Treasury has not distributed any of the emergency funding
Washington, D.C. – Oregon’s U.S. Senators Jeff Merkley and Ron Wyden, along with 22 of their colleagues in the Senate, are urging Treasury Secretary Steven Mnuchin to immediately disburse $8 billion in critical relief funds to eligible federally recognized Tribal governments.
The funding, which was allocated by the Coronavirus Aid, Relief, and Economic Security (CARES) Act, is critical to helping Tribal governments—just like their state, local and territorial counterparts—respond to the COVID-19 pandemic and continue providing essential government services to their communities. But, as of May 1, the Treasury Department has not distributed any of the funding.
“The CARES Act was passed over a month ago and contained an express statutory deadline for distribution of the CRF to Tribal governments; however, to date Treasury has not distributed any of this critical funding. While disbursement of the $8 billion reserved for Tribal governments from the CRF was initially delayed due to litigation, the U.S. District Court for the District of Columbia’s April 27 Order makes clear that there are no legal barriers to releasing CRF funding to Tribal governments,” wrote the senators.
Senators Merkley and Wyden have recognized that some of the health and economic challenges caused by the coronavirus are felt hardest among tribal communities—and the federal government is not doing enough overall to help tribes. To support tribes, the Senators are pushing not only for the expedient dispersal of the funding, but are also advocating for additional flexible, dedicated resources in upcoming coronavirus emergency relief legislation for tribal communities.
The Carson City Sheriff’s Office Investigations Division is asking for assistance in locating a suspect in a Child Abduction case.
This morning (Monday) around 10:30 a.m. in the 400 block of Hot Springs Rd. an elementary school aged student who was waiting for their lunch from the school delivery service was approached by an unidentified light brown colored male. The male was driving a four door black BMW with dark windows, sunroof and large light colored rims; possibly silver or white rims. The male subject lured the juvenile into the vehicle and drove around with the child and then dropped the child off near the location the child was abducted. The male subject is described as having corn rows or dread locks type hair, having a dollar sign tattooed on his right cheek and wearing a white tank top with black shorts.
Anyone with information is encouraged to contact the Carson City Sheriff’s Office.
Dispatch Center (775) 887-2677, Investigation Division Detective Hatley (775) 283-7852,
Investigations Sergeant Daniel Gonzales (775)283-7850 or Secret Witness (775) 322-4900.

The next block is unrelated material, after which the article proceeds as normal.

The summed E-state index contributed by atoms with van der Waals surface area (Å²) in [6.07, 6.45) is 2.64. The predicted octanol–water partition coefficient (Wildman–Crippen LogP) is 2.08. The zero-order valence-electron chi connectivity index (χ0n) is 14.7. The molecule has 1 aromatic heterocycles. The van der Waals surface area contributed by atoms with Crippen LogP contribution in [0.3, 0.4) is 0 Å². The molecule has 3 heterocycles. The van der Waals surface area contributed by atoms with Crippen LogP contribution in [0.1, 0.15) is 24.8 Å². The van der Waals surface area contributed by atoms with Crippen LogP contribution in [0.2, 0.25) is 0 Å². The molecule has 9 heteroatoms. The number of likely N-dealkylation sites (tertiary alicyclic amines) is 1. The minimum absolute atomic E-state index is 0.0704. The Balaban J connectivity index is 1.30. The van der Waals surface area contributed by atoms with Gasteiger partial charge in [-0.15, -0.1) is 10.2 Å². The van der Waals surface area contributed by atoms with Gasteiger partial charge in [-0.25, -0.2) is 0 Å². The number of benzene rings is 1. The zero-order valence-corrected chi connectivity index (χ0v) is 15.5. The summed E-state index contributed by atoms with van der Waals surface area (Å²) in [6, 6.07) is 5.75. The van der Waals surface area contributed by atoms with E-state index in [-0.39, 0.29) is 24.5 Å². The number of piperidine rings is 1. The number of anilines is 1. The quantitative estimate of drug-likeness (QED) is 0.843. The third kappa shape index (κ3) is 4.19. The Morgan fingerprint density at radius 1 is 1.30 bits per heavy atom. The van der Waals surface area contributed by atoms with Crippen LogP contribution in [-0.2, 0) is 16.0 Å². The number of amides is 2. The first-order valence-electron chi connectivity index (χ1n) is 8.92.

Case # 2020-2409
(775) 887-2677 Dispatch
Carson City Middle School Recognized as Distinguished STEM School
Carson Middle School has been recognized as a Distinguished School for performing an exemplary Project Lead The Way (PLTW) program. Only 176 schools across the country received the top honors for their commitment to student engagement and access. Two schools in Las Vegas, one school in Reno, and Carson Middle School in Carson City
“This nomination is only given to schools with a large enrollment of the school population in the PLTW program, which, in our case, also includes underrepresented populations and Free and Reduced Lunch (FRL) students,” said Katelyn O’Loughlin, sixth grade STEM teacher at Carson Middle School. “We have a distinguished STEM program because of our hard work and dedication to serving our students. Our deep belief that all children can achieve and deserve a STEM education makes a difference.”
Through the PLTW program, students developed STEM knowledge as well as in-demand, transportable skills that they will use both in school and for the rest of their lives, on any career path they take. PLTW Gateway empowers students to lead their own discovery and uncover a range of paths and possibilities they can look forward to in high school and beyond.
Carson Middle School uses gateway PLTW classes to bridge students into the Carson High School CTE program. They strive to align with the high schools in terms of Career and College Readiness standards. They also have programs at the middle school level that feed into High School Programs, such as Robotics club, Health Sciences, Information and Media Technologies and Skilled and Technical Sciences.
In all STEM classes, the school includes a unit or incorporate different careers related to a particular STEM field of study. This helps students to learn about those careers so they can start to plan a pathway for high school and beyond. The STEM classrooms also create real-world work environments where students get to imagine and design solutions by listening to others and sharing their ideas.